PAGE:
GILFORD — Selectmen voted unanimously last night to pay $21,393 to Lakes Region Public Access television for 2013 — the same amount the town paid last year.
The board made the decision after delaying for two weeks while Town Administrator Scott Dunn looked into what other area communities are doing — especially Belmont, whose selectmen voted three weeks ago to not pay their annual fee because they have not been able to find someone to videotape their meetings for later broadcast.
"Belmont is still in the bubble," Dunn said, who added that he recommended paying the dues for 2013 and giving LRPA another year to work on a business plan for 2014.
Ironically, three supporters of LRPA — including station Director Denise Beauchaine, who lives in Gilford — were at the meeting that was not recorded because Finance Director Geoff Ruggles could not be there and he handles that chore.
During the public comment period, Beauchaine thanked the board and told them without Gilford's support, LRPA would likely not exist.
Beauchaine also recommended creating a Gilford public access committee that includes members of the MetroCast Cablevision subscriber base. She said the committee could serve as a liaison to LRPA and could provide her and the LRPA Board direction as to what the community wants from it.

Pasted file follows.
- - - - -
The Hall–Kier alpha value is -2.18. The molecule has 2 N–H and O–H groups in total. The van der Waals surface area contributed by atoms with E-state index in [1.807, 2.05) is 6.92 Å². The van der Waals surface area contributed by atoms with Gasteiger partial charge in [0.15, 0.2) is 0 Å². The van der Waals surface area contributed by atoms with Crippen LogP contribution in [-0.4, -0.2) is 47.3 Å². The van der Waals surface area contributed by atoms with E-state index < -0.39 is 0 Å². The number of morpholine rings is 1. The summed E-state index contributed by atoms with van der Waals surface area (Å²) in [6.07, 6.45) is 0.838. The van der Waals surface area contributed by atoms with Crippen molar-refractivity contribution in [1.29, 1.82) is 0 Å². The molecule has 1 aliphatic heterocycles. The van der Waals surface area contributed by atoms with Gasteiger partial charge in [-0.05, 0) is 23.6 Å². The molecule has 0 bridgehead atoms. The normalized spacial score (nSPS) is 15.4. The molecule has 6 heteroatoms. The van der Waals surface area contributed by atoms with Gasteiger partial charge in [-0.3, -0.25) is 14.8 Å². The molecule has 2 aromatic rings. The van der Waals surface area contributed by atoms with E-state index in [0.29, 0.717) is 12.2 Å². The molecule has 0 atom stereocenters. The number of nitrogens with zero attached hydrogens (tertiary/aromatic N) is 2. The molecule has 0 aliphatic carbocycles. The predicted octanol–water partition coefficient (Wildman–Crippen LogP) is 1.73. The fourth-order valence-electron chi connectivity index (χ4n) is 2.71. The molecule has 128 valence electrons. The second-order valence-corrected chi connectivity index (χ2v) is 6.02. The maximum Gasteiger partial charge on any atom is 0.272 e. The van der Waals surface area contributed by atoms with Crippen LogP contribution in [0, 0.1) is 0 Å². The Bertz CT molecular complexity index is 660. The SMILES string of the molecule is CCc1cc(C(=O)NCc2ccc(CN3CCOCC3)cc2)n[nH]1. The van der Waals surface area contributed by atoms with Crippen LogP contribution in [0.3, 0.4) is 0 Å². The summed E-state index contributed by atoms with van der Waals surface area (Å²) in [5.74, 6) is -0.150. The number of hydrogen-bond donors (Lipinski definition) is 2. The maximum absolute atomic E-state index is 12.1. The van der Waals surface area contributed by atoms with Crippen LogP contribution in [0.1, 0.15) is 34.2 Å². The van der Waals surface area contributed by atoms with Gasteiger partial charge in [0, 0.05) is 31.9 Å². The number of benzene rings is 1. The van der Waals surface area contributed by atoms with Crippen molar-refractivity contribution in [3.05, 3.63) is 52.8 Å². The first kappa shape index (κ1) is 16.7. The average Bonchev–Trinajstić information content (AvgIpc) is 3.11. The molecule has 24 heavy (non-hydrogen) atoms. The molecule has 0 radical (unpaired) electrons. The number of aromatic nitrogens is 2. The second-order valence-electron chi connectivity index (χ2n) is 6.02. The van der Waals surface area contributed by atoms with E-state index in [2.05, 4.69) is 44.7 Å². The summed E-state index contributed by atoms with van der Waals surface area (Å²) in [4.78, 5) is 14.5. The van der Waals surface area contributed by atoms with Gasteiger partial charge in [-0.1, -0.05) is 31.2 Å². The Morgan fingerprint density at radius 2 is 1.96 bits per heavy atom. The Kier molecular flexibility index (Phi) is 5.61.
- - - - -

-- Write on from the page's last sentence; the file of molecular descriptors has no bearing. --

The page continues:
In other business, selectmen adopted a solid waste disposal fee schedule that updates the specifics about disposal but that keeps the residential tipping fee rates at $30 per ton. Selectmen had discussed raising the tipping fee to offset the annual taxpayer subsidy to trash collection but changed their position after hearing from residents who said they would rather pay for solid waste through taxes than see the tipping fee charged to their independent haulers increased. The board nixed Dunn's recommendation that the tipping fee for more than one-ton be increased to $60.
Selectmen also voted to join Laconia and continue the solid waste contract with Concord Regional Solid Waste Resource/Recovery Cooperative (Coop).
Dunn said Gilford and Laconia are part of the same arrangement and since Laconia voted to continue with the coop at the City Council meeting on Monday, he recommended Gilford do the same thing. Gilford owns about 30 percent of the capital infrastructure at the Laconia facility that is managed by Waste Management Corp. Gilford also pays about 28 percent of the operating costs.